Thursday, 06 September 2018 11:17

Ericsson readies for 5G rollout


Ericsson is expanding its end-to-end 5G platform by adding new hardware and software products to the Ericsson Radio System portfolio, which it says further enhances the agility and speed with which communication service providers can roll out their 5G networks.

The expansion of Ericsson’s 5G platform comes as the company announced it is launching its RAN Compute portfolio in response to what it says is service providers’ need for greater flexibility in the deployment of Radio Access Network (RAN) software and hardware functions.

RAN Compute is an architecture that allows service providers to flexibly distribute RAN functions — such as beamforming and radio control — where needed to fine-tune use case performance while also lowering total cost of ownership.

Ericsson says the RAN Compute portfolio includes all the current basebands in addition to four new RAN Compute products that provide up to three times the capacity of current basebands.

Two new RAN Compute Basebands enable service providers to deploy RAN functions centrally, or at the radio site, while two new RAN Compute Radio Processors enable RAN functions to be placed closer to the radio for enhanced mobile broadband, ultra-low latency applications while reducing site footprint.

Emilio Romeo, managing director, Ericsson Australia & New Zealand, says: “With today’s announcement we are expanding our end-to-end 5G platform by launching new hardware and software that will support our customers to enable 5G, providing enhanced speed and agility that is required for future networks.”

Ericsson’s June 2018 Mobility Report claims that by the end of 2023, more than 20% of mobile data traffic worldwide is expected to be carried by 5G networks – or 1.5 times more than the total 4G/3G/2G traffic today.

“After many years of work with standards and technology, 5G is moving from a buzzword to reality, offering significant potential for operators as it becomes increasingly integral to industrial businesses. In Australia, with the introduction of 5G, telecom operators can look to generate a 48% incremental revenue by 2026,” Romeo says.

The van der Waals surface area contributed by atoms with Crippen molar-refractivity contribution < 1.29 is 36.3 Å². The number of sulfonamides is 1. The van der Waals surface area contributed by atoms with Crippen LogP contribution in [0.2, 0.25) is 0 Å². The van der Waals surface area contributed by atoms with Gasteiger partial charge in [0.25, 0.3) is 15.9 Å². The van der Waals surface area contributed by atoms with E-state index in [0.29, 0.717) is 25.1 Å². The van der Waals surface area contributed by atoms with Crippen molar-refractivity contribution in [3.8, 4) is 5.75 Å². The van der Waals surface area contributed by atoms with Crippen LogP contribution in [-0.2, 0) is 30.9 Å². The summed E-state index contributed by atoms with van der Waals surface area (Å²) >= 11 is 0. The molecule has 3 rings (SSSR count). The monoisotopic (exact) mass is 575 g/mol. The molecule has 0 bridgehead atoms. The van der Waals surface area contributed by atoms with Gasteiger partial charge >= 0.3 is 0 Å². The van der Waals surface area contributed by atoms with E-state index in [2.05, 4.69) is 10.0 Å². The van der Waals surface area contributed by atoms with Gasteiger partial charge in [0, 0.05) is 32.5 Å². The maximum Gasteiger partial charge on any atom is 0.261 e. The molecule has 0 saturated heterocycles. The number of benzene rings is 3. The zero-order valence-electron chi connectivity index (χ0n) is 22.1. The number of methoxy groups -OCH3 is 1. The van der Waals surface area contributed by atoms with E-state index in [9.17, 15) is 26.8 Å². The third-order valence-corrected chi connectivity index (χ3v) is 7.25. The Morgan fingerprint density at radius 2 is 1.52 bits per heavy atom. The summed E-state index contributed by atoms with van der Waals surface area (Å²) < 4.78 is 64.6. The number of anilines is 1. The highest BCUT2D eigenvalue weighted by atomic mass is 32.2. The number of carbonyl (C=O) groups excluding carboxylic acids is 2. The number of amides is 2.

“Through our collaborative efforts with our customers and partners, we will ensure Australia remains at the forefront of technology leadership, supported by our global 5G portfolio that is enabling early movers to move quickly towards commercialization of their 5G networks.”

Ericsson has also announced it is launching its new Ericsson Spectrum Sharing software, expanding the versatility of Ericsson Radio System for 5G deployments.

According to Ericsson, this gives service providers a greater opportunity to turn on 5G and speed up network coverage, with spectrum sharing enabling a smooth and fast network migration through simultaneous and dynamic support of 4G and 5G within the same spectrum band using the Ericsson Radio System, once operators are ready to make the transition.

Ericsson says the new functionality can be implemented through a remote software installation on its Radio System radios shipped since 2015.

“This capability will allow communication service providers to deliver nationwide 5G coverage with a much more flexible spectrum migration strategy – removing the need for dedicating existing 4G  spectrum assets to 5G statically, which would negatively impact 4G performance. The solution is Ericsson’s innovative approach based on the 3GPP Rel 15 standard and simplifies adoption by 5G device manufacturers,” Ericsson notes.

Asha Keddy, Intel vice-president and general manager of Next Generation and Standards, says: “Intel is fully supportive of Ericsson’s spectrum-sharing efforts to further enhance user experience as wireless networks across the world transition to 5G NR. At a broader level, this is very synergistic with our modem strategy as well. Intel is actively collaborating across the ecosystem to enable a more flexible and powerful feature set in solutions across device, cloud, and network.”

Ericsson says that to make it easier to deploy 5G in high-spectrum bands to boost capacity within urban areas, it is aligning its transport network products to meet the capacity and aesthetics with the Street Macro radios.

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Peter Dinham - retired and is a "volunteer" writer for iTWire. He is a veteran journalist and corporate communications consultant. He has worked as a journalist in all forms of media – newspapers/magazines, radio, television, press agency and now, online – including with the Canberra Times, The Examiner (Tasmania), the ABC and AAP-Reuters. As a freelance journalist he also had articles published in Australian and overseas magazines. He worked in the corporate communications/public relations sector, in-house with an airline, and as a senior executive in Australia of the world’s largest communications consultancy, Burson-Marsteller. He also ran his own communications consultancy and was a co-founder in Australia of the global photographic agency, the Image Bank (now Getty Images).





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